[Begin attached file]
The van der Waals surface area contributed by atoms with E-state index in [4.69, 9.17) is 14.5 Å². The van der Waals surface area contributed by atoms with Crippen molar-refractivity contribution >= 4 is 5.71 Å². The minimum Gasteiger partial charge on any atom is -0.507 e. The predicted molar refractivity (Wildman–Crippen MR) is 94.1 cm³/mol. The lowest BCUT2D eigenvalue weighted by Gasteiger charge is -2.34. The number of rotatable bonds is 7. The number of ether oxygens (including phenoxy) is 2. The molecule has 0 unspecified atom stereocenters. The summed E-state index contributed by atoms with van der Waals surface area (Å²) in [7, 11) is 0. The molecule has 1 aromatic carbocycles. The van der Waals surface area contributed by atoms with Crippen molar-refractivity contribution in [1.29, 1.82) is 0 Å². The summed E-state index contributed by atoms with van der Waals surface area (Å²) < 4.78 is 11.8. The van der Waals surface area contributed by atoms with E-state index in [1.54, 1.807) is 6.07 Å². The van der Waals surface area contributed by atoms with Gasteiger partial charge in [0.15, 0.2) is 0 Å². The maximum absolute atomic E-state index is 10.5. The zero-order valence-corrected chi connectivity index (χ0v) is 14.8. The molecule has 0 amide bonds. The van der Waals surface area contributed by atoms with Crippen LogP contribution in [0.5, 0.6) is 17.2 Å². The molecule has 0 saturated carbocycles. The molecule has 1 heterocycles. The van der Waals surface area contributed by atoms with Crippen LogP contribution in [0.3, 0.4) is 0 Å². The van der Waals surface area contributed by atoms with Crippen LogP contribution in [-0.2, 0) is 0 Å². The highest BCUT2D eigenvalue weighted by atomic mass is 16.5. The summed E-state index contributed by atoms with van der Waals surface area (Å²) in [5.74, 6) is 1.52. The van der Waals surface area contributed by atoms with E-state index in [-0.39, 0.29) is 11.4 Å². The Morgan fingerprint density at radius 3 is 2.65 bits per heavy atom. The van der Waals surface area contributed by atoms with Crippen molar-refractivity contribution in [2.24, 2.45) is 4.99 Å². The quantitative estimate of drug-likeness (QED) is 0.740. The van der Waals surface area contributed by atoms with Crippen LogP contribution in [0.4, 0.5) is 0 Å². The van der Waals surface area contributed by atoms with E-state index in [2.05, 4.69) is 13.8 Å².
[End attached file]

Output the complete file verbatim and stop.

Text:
The van der Waals surface area contributed by atoms with E-state index in [4.69, 9.17) is 14.5 Å². The van der Waals surface area contributed by atoms with Crippen molar-refractivity contribution >= 4 is 5.71 Å². The minimum Gasteiger partial charge on any atom is -0.507 e. The predicted molar refractivity (Wildman–Crippen MR) is 94.1 cm³/mol. The lowest BCUT2D eigenvalue weighted by Gasteiger charge is -2.34. The number of rotatable bonds is 7. The number of ether oxygens (including phenoxy) is 2. The molecule has 0 unspecified atom stereocenters. The summed E-state index contributed by atoms with van der Waals surface area (Å²) in [7, 11) is 0. The molecule has 1 aromatic carbocycles. The van der Waals surface area contributed by atoms with Crippen molar-refractivity contribution in [1.29, 1.82) is 0 Å². The summed E-state index contributed by atoms with van der Waals surface area (Å²) < 4.78 is 11.8. The van der Waals surface area contributed by atoms with E-state index in [1.54, 1.807) is 6.07 Å². The van der Waals surface area contributed by atoms with Gasteiger partial charge in [0.15, 0.2) is 0 Å². The maximum absolute atomic E-state index is 10.5. The zero-order valence-corrected chi connectivity index (χ0v) is 14.8. The molecule has 0 amide bonds. The van der Waals surface area contributed by atoms with Crippen LogP contribution in [0.5, 0.6) is 17.2 Å². The molecule has 0 saturated carbocycles. The molecule has 1 heterocycles. The van der Waals surface area contributed by atoms with Crippen LogP contribution in [0.3, 0.4) is 0 Å². The van der Waals surface area contributed by atoms with Crippen LogP contribution in [-0.2, 0) is 0 Å². The highest BCUT2D eigenvalue weighted by atomic mass is 16.5. The summed E-state index contributed by atoms with van der Waals surface area (Å²) in [5.74, 6) is 1.52. The van der Waals surface area contributed by atoms with E-state index in [-0.39, 0.29) is 11.4 Å². The Morgan fingerprint density at radius 3 is 2.65 bits per heavy atom. The van der Waals surface area contributed by atoms with Crippen molar-refractivity contribution in [2.24, 2.45) is 4.99 Å². The quantitative estimate of drug-likeness (QED) is 0.740. The van der Waals surface area contributed by atoms with Crippen LogP contribution in [0.4, 0.5) is 0 Å². The van der Waals surface area contributed by atoms with E-state index in [2.05, 4.69) is 13.8 Å².